These days we are faced with a wide range of media channels. More than ever before. It’s a minefield. But there are ways to cut through…
It’s a tough old business
Firstly, perception switch.
Think of things from the media’s point of view. Media has become a very tough business over the past decade or so, having undergone immense disruption and change. Many media organisations are running very thin indeed with very few resources. Barely clinging on in fact. No one has been immune – everyone from the local newspaper, magazine, TV station, radio channels and every other form of media has been struggling for a shrinking pie.
If you want to get your message out via the media, you have to be far more subtle than merely bashing out a press release to the local paper (although that can still work, to a degree, if done correctly).
Some business owners are (understandably) a bit shy or nervous about gaining media attention, but if you research and then select the most appropriate journalists, control the interaction between yourselves and the media channel, and have a clear goal in mind, things need not be problematical.
It is fairly easy these days to gain positive media coverage if you know a few ‘tricks of the trade’. The ideal is to have a drip feed of positive stories about your business over time. This all adds to your brand and name recognition, which can be helpful in all kinds of ways.
Having an editorial about your business has about four times the value than a paid for promotional ad of the same size.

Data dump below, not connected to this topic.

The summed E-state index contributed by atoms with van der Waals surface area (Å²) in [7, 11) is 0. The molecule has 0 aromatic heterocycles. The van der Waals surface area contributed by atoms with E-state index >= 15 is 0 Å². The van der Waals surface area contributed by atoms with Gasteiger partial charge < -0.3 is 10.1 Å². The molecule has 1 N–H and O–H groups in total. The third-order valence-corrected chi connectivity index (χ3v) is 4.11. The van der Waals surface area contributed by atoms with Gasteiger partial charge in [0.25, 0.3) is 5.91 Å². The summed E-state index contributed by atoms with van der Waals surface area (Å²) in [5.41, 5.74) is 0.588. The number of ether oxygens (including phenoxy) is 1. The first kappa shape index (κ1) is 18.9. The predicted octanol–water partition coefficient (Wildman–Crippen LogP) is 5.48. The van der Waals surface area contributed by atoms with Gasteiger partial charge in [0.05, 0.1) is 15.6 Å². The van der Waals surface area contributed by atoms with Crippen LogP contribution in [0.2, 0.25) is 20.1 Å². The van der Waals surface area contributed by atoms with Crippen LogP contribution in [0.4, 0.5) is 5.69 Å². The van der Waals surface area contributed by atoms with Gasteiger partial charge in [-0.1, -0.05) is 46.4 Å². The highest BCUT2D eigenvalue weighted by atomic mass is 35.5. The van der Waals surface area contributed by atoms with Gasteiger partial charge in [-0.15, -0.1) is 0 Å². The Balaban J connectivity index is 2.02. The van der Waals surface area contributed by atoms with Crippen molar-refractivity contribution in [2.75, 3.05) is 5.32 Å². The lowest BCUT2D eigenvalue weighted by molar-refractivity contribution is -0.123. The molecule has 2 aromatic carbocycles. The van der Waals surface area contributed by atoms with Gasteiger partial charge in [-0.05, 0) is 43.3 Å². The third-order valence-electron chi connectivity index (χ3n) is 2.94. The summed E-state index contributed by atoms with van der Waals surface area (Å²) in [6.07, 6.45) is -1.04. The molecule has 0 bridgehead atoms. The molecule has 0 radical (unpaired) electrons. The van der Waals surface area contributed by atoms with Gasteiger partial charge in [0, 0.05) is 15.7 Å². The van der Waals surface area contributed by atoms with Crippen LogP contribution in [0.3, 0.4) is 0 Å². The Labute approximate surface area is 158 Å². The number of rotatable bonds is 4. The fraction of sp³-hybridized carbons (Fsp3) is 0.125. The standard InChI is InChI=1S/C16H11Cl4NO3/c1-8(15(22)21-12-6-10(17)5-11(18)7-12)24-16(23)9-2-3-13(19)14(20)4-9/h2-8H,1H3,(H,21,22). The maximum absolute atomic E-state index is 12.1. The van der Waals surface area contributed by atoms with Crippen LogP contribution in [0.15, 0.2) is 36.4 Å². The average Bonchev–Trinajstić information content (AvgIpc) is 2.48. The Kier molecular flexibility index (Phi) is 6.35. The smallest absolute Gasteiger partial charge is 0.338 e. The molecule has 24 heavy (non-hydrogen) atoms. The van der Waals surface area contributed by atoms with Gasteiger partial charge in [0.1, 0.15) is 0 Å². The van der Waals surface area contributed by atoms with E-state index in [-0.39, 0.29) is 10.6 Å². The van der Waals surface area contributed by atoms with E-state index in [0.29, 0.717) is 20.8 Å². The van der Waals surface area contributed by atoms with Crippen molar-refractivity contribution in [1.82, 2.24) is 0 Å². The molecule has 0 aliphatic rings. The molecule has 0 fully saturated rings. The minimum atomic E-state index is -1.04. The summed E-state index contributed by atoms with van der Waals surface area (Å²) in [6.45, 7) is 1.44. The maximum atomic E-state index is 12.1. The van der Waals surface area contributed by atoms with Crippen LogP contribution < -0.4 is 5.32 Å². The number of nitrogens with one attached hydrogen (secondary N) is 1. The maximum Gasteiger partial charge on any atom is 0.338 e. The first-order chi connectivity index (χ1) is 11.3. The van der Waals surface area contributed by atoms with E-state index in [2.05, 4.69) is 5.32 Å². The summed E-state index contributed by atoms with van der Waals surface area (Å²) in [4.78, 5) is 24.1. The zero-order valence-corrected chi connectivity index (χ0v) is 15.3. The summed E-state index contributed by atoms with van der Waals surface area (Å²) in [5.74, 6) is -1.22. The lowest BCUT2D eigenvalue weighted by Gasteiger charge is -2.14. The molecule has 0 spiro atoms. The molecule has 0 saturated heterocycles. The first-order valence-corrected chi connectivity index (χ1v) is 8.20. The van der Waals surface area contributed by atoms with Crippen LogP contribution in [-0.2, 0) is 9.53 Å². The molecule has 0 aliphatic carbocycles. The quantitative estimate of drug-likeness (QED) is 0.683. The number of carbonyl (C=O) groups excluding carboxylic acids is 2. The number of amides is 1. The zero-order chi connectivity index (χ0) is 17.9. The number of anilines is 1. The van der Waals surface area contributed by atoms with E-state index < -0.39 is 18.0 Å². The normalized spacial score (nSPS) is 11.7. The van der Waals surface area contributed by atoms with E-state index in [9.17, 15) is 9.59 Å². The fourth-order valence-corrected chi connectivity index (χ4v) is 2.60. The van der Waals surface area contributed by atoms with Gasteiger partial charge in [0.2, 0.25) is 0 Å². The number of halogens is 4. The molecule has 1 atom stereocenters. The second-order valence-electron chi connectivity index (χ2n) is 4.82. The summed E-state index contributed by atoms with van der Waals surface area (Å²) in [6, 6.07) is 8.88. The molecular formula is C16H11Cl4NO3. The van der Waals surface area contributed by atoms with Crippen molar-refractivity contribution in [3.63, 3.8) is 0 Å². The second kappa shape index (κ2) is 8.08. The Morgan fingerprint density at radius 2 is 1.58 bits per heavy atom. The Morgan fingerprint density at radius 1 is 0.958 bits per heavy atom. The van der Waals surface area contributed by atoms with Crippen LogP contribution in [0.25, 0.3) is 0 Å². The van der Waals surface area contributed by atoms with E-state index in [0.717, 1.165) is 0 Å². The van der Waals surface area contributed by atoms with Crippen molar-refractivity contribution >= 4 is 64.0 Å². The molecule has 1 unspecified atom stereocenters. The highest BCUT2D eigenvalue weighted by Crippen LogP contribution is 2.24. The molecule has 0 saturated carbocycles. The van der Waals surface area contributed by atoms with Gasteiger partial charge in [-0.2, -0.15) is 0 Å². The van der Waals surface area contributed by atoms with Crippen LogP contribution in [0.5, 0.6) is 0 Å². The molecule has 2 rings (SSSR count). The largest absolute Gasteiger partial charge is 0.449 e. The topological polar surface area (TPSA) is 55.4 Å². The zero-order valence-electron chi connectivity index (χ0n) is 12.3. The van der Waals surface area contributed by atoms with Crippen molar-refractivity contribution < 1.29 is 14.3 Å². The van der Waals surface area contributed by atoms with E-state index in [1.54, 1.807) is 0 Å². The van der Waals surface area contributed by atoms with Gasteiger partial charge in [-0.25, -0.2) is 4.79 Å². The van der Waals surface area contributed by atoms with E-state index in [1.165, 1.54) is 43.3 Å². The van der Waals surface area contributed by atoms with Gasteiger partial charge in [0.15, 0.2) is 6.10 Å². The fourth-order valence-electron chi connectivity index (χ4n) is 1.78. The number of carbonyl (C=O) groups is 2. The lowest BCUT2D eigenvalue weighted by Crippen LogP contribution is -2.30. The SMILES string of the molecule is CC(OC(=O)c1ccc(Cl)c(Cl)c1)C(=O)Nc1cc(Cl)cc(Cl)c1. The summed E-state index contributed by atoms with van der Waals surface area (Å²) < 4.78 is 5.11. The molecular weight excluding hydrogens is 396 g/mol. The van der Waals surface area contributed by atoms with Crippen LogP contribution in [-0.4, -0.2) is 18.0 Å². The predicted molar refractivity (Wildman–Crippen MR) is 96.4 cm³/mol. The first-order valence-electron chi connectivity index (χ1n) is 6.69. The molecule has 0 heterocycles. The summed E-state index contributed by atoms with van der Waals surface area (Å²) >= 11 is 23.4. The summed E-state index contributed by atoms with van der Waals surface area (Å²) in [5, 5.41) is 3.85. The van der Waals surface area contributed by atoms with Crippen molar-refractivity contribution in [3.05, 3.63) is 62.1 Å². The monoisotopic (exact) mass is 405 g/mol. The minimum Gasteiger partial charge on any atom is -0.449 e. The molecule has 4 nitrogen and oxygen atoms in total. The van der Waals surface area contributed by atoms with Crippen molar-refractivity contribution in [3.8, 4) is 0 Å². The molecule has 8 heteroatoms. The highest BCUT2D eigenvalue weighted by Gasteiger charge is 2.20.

Remember, the media is not there to give you free promotion though.
Most of their business models rely on them gaining a significant readership in their local area or niche, then charging advertisers for publishing promotional messages to that audience.
The media understands all too well that businesses would love to circumvent their advertising models and get free exposure in their online and offline media, and at their events.
Therefore, be aware that your message should not be too ‘self-promotional’. It should be informational and targeted at the specific audience of the media in question.
Put yourself in their shoes.
Before you approach any media, make sure you have answered these questions:
- Why is your story of interest to their readers?
- What is the ‘angle’?
- Is the story given exclusively to this media source, or is it for general release?
- Why is this particular story relevant to this particular media source?
- How can you help the media organisation towards their own goals?
Treat journalists like clients
With a little research, you can find out which writers, journalists and online influencers are relevant in each local media source (the daily newspaper, the business journal, the local free paper, various online news sites and blogs…)
Think about your local media contacts as if they are clients of yours. Contact them, take them out for a coffee or lunch. Send them a personally written Christmas card each year (yes, really.)
Ask them what kinds of stories they like to write about, and then, when the time is right, feed them this story. Don’t overdo it, but have enough stories and writers to keep you in the lime light over time.
A steady drip of positive news stories does wonders for your company’s credibility, brand awareness and positioning.
Plus your staff, shareholders, board, management team and clients will love it too. You will also find that this reputation will precede you, so that it will easier to attract higher quality staff, clients and investors as well.
It’s all ‘hidden’ to some degree, but it adds up and it is real.
Imagine someone (a potential client or employee or investor) researching your business online. What will they fund? If they discover a good deal of positive news stories written by independent media, this will only enhance your brand in their eyes.
Part Two in this series gives you 15 pieces of advice for approaching the media.